NSA Will Use Swipe Recognition To Identify You By Your Smartphone Typing
Fingerprints and heartbeat rhythms are known to be unique to an individual, but the NSA is now looking into identifying people by their smartphone typing rhythm as this may be unique too.
The National Security Agency has tested swipe recognition technology called Mandrake developed by Lockheed Martin to identify people based on the rhythm of their typing and the way they interact with a phone keyboard. The Senior fellow for Lockheed IT and Security Solutions John Mears has recently said that everyone has their own ‘electronic signature’ that can be identified by Lockheed’s recognition technology. This uses the swipe shape, typing time and acceleration of each user based on the strokes they make on a touch screen. This type of biometric identification system began its life in the Air Force and is also known as dynamic signature biometrics or handwriting-motion detection.
Mears went on to say that although signatures can be forged in two dimensions on paper, it becomes much more difficult in three or even four dimensions, where the third dimension is pressure and the fourth is time. Mandrake has been used by the NSA for ‘secure gesture authentication’ in smartphones.
Smartphone signature recognition technology has been designed by security experts to build on fingerprint technology and other systems that can identify individuals. The FBI has been increasingly interested in biometric ID systems that can identify people through means other than their fingerprint. This can range from their heartbeat to their retina or even tattoos and marks on their skin. Lockheed is the company behind a system used by the FBI which cost $1billion and recognises faces, fingerprints, retina scans, palm prints and tattoo images. The FBI has said that the Next Generation Identification system could in the future use voice recognition and ‘gait matching’ to further bolster the impressive use of biometric identification information that it can handle.
Biometric technology is not only being used by security agencies but also by technology companies who wish for it to feature more heavily in consumer products and applications. One example of this is the app recently launched app by USAA bank which uses voice and facial recognition to allow people to log into their bank accounts using biometric data captured by their phones. A life insurance company called from Asia called AIA has also been using an app that measures a user’s speed and acceleration of strokes with a stylus when using a tablet.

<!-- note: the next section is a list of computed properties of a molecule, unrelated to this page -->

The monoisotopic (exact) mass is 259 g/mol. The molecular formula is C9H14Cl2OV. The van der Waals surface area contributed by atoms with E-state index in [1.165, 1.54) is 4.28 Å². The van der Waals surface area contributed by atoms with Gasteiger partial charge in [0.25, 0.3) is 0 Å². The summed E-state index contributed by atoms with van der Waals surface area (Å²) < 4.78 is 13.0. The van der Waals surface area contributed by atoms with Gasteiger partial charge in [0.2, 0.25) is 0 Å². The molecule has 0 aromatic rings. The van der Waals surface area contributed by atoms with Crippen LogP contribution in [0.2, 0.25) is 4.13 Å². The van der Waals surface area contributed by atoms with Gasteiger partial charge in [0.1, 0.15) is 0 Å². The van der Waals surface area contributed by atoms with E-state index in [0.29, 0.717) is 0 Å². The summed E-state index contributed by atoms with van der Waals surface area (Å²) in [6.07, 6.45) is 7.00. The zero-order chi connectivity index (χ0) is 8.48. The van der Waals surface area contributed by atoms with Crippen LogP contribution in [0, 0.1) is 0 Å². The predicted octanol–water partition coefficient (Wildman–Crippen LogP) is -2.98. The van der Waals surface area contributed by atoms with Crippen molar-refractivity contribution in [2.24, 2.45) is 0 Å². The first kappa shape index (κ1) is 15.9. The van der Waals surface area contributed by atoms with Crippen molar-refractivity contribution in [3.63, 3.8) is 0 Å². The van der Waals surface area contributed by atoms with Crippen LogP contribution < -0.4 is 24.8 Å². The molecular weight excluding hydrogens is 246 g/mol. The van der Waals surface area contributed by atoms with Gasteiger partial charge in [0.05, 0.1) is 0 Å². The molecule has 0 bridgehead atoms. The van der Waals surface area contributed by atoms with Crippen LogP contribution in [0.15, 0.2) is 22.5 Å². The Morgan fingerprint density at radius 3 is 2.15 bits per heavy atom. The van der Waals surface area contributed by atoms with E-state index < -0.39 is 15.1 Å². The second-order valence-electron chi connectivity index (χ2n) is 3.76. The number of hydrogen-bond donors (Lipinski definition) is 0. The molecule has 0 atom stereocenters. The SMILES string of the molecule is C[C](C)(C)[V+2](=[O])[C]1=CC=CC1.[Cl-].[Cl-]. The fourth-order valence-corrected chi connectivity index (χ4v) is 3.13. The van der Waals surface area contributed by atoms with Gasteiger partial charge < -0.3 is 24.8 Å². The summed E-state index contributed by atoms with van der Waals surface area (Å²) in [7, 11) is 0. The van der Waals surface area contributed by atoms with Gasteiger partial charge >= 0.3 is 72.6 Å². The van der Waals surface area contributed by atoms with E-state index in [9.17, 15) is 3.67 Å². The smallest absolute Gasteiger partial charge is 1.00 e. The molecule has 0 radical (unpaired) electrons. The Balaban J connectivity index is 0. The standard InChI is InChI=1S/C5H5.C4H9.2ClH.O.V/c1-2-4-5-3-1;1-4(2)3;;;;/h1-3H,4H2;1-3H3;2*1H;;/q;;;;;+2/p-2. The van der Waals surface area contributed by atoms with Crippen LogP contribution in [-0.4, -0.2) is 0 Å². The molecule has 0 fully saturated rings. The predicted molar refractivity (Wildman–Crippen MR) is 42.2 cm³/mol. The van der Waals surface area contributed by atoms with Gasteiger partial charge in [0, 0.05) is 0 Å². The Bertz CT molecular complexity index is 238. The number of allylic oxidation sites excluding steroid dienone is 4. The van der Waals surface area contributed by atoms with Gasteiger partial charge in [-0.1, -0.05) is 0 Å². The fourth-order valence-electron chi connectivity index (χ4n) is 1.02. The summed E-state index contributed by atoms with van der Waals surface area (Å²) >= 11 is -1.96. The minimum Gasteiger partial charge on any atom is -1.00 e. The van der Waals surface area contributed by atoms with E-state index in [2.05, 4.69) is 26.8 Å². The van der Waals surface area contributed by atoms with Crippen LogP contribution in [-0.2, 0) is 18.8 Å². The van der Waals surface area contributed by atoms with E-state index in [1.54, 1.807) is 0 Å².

It hasn’t been expressly said how the NSA plans to use the technology but there are a number of ways it might be put into practice. Mears has said that Mandrake might help those in the emergency services to access command websites quickly such as if they are driving at speed or can’t touch a screen. In addition, those who work with radioactive material may use the system while wearing gloves when they can’t touch small screens.
Handwriting-motion identity verification has been in testing for almost 50 years. In 1978 results were published by the Air Force of a study that used handwriting verification to allow subjects into restricted facilities. In the study, which was conducted in a lab and at a weapons storage space at Pease Air Force Base in New Hampshire, participants were required to enter two forms of identification before being allowed access. They first entered a four digit pin number on a keyboard at an entry control point before physically writing their signature which was matched against a ‘pressure versus time’ history. Theautomatic handwriting verification system was acquired by the Air Force as part of an effort to increase the security of the Pentagon.
At the time the early systems were unable to be used in life outside a controlled environment, but with research ongoing for decades, it is interesting that handwriting technology is not in wider use today. It may be that we have only recently developed the touch screens needed to make it viable in everyday life as these can recognise swipes in several dimensions. It remains to be seen how the National Security Agency will use the Mandrake technology and to what extent it may be able to identify individuals under different settings.